What Champs explains as the “drug-filled environment” where she lived with her mom was the norm for everyone in their neighborhood. Once she had an idea of another type of lifestyle, she began to wonder what she could do about all of the people left behind without help. Her teachers introduced her to the idea of becoming an attorney and providing a service similar to what Covington provided Champs. However, she would eventually return to a toxic environment soon thereafter.
Being adopted by a maternal uncle, Champs says that she and her siblings eventually ended up back in an apartment with their mom — which ended up leading her down a bad path. “We really didn’t have much guidance,” Champs explains. “My sister ended up having her first baby at 14. I ended up dropping out of school my 10th or 11th grade year, and I ran across my kid’s father. We ended up having our first child, and then we had a second. And it just kept going.”
It was when Champs had three children and a fourth on the way that her life began to change. Her sister enticed her to attend a service at the Ministers for Christ Christian Center in Houston, led by Bishop Richard and Louise Holman, who she now refers to as dad and mom. Champs recalls a service where Louise, who serves as a prophetess, called the mother of five up to the front of the church and offered up information about her future. Louise said that God wanted Champs to go back to school to get her GED, so she could eventually follow her dream of becoming a lawyer — a dream that Champs had never shared with Louise.
“She told me that God would take care of me,” Champs says of Louise’s encouragement. “During that same year — it was 2009 — I ended up having a house fire, I lost everything that I had. I got laid off from my job, the father to two of my children died of cancer while I was seven months pregnant, I literally tried to kill myself, and I ended up going back to get my GED.”
Champs credits the inspiration and prayers from the Holmans for her getting an associate’s degree in paralegal studies at Houston Community College, and a bachelor’s degree at the University of Houston. Both degrees eventually brought her to the Thurgood Marshall School of Law at Texas Southern University, where she’ll be graduating in May. Although receiving her Juris Doctor degree was far from easy, she commends her five children for making it possible.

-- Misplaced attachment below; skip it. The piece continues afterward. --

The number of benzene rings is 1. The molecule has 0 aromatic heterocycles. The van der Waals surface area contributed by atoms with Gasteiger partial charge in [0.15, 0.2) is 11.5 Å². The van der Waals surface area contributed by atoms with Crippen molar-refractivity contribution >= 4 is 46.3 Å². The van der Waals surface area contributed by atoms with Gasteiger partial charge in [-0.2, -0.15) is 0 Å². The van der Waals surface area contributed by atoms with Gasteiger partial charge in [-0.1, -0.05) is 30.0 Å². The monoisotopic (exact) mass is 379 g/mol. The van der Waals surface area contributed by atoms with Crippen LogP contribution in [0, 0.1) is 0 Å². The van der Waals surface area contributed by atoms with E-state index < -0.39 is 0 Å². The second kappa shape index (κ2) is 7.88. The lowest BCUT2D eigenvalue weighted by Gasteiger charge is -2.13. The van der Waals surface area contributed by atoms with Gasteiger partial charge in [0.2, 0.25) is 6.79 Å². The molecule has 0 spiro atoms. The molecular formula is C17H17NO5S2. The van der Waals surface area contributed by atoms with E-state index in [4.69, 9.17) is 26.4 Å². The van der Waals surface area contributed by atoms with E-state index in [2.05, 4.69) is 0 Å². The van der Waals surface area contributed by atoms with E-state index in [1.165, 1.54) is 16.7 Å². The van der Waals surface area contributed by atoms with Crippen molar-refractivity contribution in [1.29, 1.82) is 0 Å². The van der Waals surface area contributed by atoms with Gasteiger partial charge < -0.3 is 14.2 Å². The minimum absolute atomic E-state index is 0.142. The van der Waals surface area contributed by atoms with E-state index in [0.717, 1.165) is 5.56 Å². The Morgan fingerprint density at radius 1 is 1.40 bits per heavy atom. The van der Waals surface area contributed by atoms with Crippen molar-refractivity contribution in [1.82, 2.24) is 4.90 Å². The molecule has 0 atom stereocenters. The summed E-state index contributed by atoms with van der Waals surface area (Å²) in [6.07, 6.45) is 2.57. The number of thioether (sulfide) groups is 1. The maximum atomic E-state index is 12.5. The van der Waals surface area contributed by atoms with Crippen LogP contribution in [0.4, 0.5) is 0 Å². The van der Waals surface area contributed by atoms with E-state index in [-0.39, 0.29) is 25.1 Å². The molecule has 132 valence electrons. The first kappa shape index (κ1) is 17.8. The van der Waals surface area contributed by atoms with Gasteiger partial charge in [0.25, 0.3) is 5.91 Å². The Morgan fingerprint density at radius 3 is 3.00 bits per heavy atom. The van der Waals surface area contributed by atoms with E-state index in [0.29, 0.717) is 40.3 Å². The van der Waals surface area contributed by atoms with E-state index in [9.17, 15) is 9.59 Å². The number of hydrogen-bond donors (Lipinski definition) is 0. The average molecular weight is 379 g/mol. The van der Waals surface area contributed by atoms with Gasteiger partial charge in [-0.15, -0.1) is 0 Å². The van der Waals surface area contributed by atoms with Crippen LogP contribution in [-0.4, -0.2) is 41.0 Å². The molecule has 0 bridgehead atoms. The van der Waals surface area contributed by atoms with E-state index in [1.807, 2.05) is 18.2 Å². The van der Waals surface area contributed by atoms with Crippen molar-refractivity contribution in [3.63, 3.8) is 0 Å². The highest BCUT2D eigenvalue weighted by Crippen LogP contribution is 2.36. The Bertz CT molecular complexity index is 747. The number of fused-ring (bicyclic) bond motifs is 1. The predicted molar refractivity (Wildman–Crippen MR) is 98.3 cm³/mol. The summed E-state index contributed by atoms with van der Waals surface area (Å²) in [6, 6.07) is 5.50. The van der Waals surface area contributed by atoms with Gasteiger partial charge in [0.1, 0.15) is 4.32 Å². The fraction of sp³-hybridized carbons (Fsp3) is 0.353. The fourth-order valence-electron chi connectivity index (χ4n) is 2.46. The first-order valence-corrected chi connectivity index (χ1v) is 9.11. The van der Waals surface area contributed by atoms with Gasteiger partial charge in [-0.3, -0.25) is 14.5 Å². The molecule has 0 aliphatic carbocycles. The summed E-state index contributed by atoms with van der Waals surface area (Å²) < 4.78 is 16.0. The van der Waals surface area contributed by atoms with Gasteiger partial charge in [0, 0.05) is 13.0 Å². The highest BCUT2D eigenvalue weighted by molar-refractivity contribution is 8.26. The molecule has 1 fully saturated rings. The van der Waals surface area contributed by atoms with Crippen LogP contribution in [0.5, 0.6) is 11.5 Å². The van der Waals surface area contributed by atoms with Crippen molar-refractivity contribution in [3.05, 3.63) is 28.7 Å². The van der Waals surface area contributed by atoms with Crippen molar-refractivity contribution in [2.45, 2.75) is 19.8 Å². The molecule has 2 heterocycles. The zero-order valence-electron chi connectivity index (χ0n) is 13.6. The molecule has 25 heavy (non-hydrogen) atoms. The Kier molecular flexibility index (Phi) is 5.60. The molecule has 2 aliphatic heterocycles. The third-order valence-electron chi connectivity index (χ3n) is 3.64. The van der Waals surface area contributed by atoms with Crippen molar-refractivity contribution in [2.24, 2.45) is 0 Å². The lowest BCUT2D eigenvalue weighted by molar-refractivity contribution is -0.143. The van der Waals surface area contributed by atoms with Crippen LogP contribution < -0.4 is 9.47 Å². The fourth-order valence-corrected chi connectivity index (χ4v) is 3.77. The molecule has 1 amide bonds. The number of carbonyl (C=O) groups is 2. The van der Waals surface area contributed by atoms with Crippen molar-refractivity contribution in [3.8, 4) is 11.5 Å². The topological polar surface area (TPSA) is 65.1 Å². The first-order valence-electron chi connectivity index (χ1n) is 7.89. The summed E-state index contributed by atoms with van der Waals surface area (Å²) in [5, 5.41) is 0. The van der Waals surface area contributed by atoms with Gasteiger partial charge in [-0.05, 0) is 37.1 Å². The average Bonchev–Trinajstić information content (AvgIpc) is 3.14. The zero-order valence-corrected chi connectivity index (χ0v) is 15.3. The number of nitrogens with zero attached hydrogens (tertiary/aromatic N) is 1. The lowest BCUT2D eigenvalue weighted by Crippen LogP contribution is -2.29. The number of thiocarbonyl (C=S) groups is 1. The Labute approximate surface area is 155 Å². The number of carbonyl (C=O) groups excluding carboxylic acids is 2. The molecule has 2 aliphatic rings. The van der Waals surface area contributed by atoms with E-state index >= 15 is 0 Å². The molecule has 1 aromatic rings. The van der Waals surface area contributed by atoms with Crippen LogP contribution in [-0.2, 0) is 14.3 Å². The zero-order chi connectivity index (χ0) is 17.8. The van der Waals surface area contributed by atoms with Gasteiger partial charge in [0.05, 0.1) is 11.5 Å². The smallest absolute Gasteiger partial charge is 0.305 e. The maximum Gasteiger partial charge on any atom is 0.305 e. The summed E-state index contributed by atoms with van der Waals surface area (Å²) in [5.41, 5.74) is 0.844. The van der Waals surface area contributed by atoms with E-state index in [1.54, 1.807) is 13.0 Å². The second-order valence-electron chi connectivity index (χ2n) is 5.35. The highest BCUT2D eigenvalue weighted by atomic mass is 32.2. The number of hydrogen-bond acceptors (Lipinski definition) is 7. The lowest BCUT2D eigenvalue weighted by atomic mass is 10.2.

Giving her time to do both her work and rest, Champs says that her eldest son, who is now 14, has been amazing at taking the other four children — ranging in age from 5 to 12 — to a quiet place in the house to do activities or eat a snack. In order to honor this commitment, she decided to include them all in her graduation photos, which were taken by Bishop Richard.
“I’ve been attending Ministers for Christ for about 10 years, and [Richard] is not just my bishop,” Champs says. “He’s a professional photographer, and he knows my story. So I wanted him to be very active in that.”
Now, as the bishop’s photos circulate around the internet, Champs’s older children are beginning to understand what “going viral” means. However, Champs remains focused on what she wants to do with her doctorate once she passes the bar exam, which is to become a general attorney with a specialization in family law and juvenile law, and eventually become a judge.
“I feel like with what I’ve been through as a child and in my upbringing, I can probably help some of these juveniles who may feel like there’s no hope for them,” Champs explains. “I want to be the one to fight for those children who are in these horrible living arrangements. To try to help them reconcile with the family, or if not, give them the same opportunity that I had.”
On Saturday, the Houston Museum of African American Culture opened an exhibit dedicated to the life and death of Sandra Bland.
The 28-year old was pulled over for a minor traffic violation, arrested, and found dead in her Waller County, Texas jail cell three days after in July 2015. Although her death was ruled a suicide, activists and others criticized the jail’s handling of Bland.